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Saturday 3 December 2016

Irish emigrants and all that jazz

An academic assignment became a labour of love for the world's foremost exponent of Celtic jazz, writes Liam Collins

Published 03/01/2010 | 05:00

WHAT started as an academic assignment for Celtic jazz singer Melanie O'Reilly has turned into a passionate investigation of her cultural roots.

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While working as Musician in Residence in University of California, Berkeley, the singer began turning the history of Irish women in America into a musical journey, which resulted in her album Women Who Left.

"The first person officially processed through Ellis Island in 1892 was an Irishwoman called Annie Moore. A German man was going to walk down the gangplank first, but an Irish-born customs official said 'ladies first' and overnight she became a national figure," says Dublin-born Melanie.

Other subjects included Nellie Cashman, a gold miner, boarding-house owner and successful businesswoman.

"I was working on that and gradually I began to make contact with jazz and Irish musicians in California and it developed into the album," she said, while back in Dublin last week.

But the project is about to become a full-blown musical, inspired by these stories.

"It is the story of the people who leave Ireland and it is also the story of my own journey," says Melanie.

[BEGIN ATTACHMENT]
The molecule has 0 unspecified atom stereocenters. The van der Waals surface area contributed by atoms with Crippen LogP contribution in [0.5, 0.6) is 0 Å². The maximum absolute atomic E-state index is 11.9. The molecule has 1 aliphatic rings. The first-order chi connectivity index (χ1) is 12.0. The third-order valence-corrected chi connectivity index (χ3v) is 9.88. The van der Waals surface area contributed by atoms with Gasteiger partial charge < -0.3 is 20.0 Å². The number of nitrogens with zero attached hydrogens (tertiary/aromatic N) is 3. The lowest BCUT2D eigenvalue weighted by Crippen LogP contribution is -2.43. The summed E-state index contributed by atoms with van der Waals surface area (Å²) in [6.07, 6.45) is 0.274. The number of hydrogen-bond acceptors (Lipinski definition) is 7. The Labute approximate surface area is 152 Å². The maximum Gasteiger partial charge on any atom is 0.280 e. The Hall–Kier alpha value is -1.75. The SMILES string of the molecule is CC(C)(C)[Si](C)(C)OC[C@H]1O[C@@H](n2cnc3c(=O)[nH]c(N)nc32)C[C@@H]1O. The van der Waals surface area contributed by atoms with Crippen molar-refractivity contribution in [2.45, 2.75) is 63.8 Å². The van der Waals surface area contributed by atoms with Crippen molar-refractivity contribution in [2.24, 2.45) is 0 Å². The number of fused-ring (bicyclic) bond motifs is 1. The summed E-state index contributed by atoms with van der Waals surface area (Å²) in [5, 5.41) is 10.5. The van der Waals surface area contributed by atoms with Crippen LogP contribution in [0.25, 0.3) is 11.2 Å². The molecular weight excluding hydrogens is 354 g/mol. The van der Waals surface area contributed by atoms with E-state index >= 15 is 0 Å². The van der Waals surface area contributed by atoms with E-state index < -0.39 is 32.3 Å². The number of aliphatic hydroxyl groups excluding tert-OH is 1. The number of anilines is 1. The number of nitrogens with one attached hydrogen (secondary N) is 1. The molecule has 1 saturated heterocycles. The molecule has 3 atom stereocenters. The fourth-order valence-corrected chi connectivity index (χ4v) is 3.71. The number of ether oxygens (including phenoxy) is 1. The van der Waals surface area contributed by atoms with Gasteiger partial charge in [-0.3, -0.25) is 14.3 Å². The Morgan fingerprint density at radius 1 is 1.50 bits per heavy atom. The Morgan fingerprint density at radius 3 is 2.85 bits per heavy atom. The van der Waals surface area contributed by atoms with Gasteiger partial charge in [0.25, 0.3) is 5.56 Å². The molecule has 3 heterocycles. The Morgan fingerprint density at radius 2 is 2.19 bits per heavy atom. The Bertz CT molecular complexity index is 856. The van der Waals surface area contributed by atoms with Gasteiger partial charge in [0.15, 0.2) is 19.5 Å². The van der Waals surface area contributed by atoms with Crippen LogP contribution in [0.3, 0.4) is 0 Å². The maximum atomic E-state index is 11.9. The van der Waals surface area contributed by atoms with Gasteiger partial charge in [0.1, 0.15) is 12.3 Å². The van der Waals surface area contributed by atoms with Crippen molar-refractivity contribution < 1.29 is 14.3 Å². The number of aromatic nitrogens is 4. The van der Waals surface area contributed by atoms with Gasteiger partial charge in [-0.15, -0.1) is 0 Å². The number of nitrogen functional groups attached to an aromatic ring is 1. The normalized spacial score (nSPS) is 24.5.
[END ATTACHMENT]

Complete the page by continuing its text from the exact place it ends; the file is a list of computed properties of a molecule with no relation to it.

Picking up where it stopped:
Her long-time collaborator, Sean O Nuallain, is the "history and story consultant" on the project and is co-writer of the songs on the album, along with Fintan O'Neill. Also involved is script-writer and director Peter Glazer from the Department of Theatre at UC Berkeley.

"It has been very exciting, and it has led to the introduction of Celtic jazz in clubs and arts centres in California and further afield," says Melanie.

Since going to the United States, she also worked on an album, Dust & Blood, which is a bossa nova-style celebration of the connections in history between the 'native' Americans and the Irish.

As well as her work in America, she completed a series of documentaries for RTE Radio. These include the Foxrock Folk Club, which will be repeated on RTE radio on January 5, 6 and 7. It tells the story of the folk singers and jazz enthusiasts who gathered in a parish hall in Cornelscourt in south Dublin during the so-called folk revival.

Among those involved were teenagers like Melanie and her sister Clodagh and the late Lar Cassidy. They brought together such legends as Luke Kelly, Ronnie Drew, Donal Lunny, Louis Stewart, and Paddy Moloney and the Chieftains, under various guises.

What makes this unique is that the sessions were recorded and, with the help of producer Aidan Butler, have been made into a unique series of broadcasts. A 40th anniversary of the Foxrock Folk Club is planned for later this year.

Her other big project is the award-winning Jazz on the Bay in which she met and recorded many jazz legends. A meeting with Dave Brubeck led to an invitation to an event at Clint Eastwood's 'Mission Ranch' in Carmel, California, with Melanie sitting at the edge of the Pacific talking music with Eastwood, who was "so courteous and kind".

Melanie is heading back to the US after Christmas to begin another project inspired by the work of James Joyce. In the meantime, the RTE series next week will give a unique insight into what has inspired the foremost exponent of Celtic jazz in the world.

Sunday Independent

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